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US ebook unit sales declined 15%, but there's good news on children's publishing

30 January 2017

Nielsen has just reported that ebook sales in the US declined a rather surprising 15% in 2016, as compared with 2015. There seem to have been two reasons for this.

The return of agency pricing by the Big Five trade houses in 2015 raised e-book prices by an average of $3, leveling off at about $8 per book. That jump in prices coincided with the downturn in e-book sales for traditional publishers. And while e-book prices for the Big Five were rising, prices for self-published books were around $3. Price is the top priority for e-book buyers when considering which book to purchase.

The second reason for the decline in e-book sales is the increasing use by book buyers of tablets and smartphones to read e-books and the decline in use of dedicated e-book readers. Since the latter buyers purchase more ebooks than the more casual book-buyers reading on tablets and smartphones, there has been a decline in ebook purchase.

Most amazingly, hardback sales have overtaken ebook sales for the first time since 2012. If you look back to the early days of ebooks, this is a long way from the commonly-asserted prediction that ebooks would totally replace print books within five years!

In a Nielsen study of children's reading in the US, there is encouraging news that boys aged 9-12 are reading more.

The report on the study concludes that:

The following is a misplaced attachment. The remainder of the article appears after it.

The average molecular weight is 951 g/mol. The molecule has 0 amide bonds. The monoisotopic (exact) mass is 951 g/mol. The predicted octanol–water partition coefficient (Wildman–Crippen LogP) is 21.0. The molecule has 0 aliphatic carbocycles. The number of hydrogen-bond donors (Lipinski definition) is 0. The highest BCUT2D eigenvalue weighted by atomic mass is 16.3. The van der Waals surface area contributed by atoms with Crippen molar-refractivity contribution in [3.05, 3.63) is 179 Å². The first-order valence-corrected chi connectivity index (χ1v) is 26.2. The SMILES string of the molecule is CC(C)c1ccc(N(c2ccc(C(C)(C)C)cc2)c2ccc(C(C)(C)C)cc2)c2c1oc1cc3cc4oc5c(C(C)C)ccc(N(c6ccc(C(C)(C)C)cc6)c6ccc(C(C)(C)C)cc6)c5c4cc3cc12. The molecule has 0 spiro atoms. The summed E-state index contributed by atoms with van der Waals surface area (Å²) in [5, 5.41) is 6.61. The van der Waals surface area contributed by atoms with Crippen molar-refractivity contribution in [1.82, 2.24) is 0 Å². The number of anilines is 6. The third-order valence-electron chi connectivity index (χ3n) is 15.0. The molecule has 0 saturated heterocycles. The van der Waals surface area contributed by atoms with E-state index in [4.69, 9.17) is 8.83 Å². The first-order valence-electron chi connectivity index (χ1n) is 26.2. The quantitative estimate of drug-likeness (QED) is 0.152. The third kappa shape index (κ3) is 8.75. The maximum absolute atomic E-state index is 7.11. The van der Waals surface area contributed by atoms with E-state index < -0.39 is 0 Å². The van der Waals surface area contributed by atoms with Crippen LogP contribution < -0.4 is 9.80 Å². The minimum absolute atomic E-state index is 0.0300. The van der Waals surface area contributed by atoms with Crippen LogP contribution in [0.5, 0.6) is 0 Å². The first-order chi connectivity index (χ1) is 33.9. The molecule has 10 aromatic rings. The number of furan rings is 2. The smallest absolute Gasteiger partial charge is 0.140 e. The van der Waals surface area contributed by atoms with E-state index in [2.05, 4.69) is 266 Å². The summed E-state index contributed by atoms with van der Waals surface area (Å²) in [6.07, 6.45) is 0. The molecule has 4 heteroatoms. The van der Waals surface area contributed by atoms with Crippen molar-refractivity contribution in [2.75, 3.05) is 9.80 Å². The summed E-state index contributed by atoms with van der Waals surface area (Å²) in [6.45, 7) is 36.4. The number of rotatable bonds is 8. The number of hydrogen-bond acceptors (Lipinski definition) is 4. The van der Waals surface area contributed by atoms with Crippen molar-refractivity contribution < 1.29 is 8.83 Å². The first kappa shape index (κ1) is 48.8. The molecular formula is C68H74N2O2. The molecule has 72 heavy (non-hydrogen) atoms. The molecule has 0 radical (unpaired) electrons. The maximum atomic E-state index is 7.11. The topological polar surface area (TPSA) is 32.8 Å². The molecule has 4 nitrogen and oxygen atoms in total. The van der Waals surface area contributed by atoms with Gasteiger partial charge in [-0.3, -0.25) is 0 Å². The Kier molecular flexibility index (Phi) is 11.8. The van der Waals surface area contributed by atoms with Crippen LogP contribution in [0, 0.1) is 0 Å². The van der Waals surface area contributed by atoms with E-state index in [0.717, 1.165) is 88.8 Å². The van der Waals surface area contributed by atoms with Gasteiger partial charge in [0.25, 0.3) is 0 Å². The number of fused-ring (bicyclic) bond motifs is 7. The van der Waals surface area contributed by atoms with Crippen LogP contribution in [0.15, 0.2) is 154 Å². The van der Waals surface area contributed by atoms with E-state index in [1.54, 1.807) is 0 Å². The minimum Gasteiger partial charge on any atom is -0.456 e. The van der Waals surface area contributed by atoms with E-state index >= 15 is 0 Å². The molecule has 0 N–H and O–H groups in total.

‘Traditionally, children's book specialists understand that they're marketing to parents. What Nielsen's stats indicate, however, is that in many cases in this group of adventure-and-fantasy readers, the boys are asking for these books themselves. This appears to be, in fact, the most prevalent influence on these purchases, particularly in gift occasions.'

A more detailed breakdown on this report is available at Publishing Perspectives.

There's also signs that in the UK market children's book sales are continuing their remarkable run, with record sales for the third year running, also topping overall growth for the same period. The Bookseller reported that: ‘Almost £1 in every £4 (24%) spent on print books in the UK last year was on a children's title. In volume, there was an even bigger slice of the pie: one in three (34%) of physical titles purchased last year were kids' books.' The full report is behind the paywall but its conclusions are extremely encouraging for children's authors.